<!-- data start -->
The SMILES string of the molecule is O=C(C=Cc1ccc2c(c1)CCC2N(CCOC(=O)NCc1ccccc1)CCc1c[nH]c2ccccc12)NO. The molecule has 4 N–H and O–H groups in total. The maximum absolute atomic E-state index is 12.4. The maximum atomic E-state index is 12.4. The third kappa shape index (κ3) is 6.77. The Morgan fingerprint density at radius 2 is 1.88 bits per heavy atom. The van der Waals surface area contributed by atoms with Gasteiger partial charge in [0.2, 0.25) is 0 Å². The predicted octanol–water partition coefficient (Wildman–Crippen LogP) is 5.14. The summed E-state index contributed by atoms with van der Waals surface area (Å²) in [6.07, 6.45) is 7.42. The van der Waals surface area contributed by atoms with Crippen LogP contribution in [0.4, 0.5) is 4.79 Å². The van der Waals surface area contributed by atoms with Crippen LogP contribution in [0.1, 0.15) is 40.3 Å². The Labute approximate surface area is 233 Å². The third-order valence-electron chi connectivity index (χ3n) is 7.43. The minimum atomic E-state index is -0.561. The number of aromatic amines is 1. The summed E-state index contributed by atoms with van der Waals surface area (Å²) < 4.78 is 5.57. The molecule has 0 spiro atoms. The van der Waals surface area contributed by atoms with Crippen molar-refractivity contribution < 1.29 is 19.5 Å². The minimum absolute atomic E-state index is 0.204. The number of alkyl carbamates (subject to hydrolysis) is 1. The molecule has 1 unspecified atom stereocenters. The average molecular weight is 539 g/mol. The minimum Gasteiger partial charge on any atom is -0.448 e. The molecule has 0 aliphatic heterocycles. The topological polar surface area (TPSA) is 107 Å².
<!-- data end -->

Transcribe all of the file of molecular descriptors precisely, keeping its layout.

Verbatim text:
The SMILES string of the molecule is O=C(C=Cc1ccc2c(c1)CCC2N(CCOC(=O)NCc1ccccc1)CCc1c[nH]c2ccccc12)NO. The molecule has 4 N–H and O–H groups in total. The maximum absolute atomic E-state index is 12.4. The maximum atomic E-state index is 12.4. The third kappa shape index (κ3) is 6.77. The Morgan fingerprint density at radius 2 is 1.88 bits per heavy atom. The van der Waals surface area contributed by atoms with Gasteiger partial charge in [0.2, 0.25) is 0 Å². The predicted octanol–water partition coefficient (Wildman–Crippen LogP) is 5.14. The summed E-state index contributed by atoms with van der Waals surface area (Å²) in [6.07, 6.45) is 7.42. The van der Waals surface area contributed by atoms with Crippen LogP contribution in [0.4, 0.5) is 4.79 Å². The van der Waals surface area contributed by atoms with Crippen LogP contribution in [0.1, 0.15) is 40.3 Å². The Labute approximate surface area is 233 Å². The third-order valence-electron chi connectivity index (χ3n) is 7.43. The minimum atomic E-state index is -0.561. The number of aromatic amines is 1. The summed E-state index contributed by atoms with van der Waals surface area (Å²) < 4.78 is 5.57. The molecule has 0 spiro atoms. The van der Waals surface area contributed by atoms with Crippen molar-refractivity contribution < 1.29 is 19.5 Å². The minimum absolute atomic E-state index is 0.204. The number of alkyl carbamates (subject to hydrolysis) is 1. The molecule has 1 unspecified atom stereocenters. The average molecular weight is 539 g/mol. The minimum Gasteiger partial charge on any atom is -0.448 e. The molecule has 0 aliphatic heterocycles. The topological polar surface area (TPSA) is 107 Å².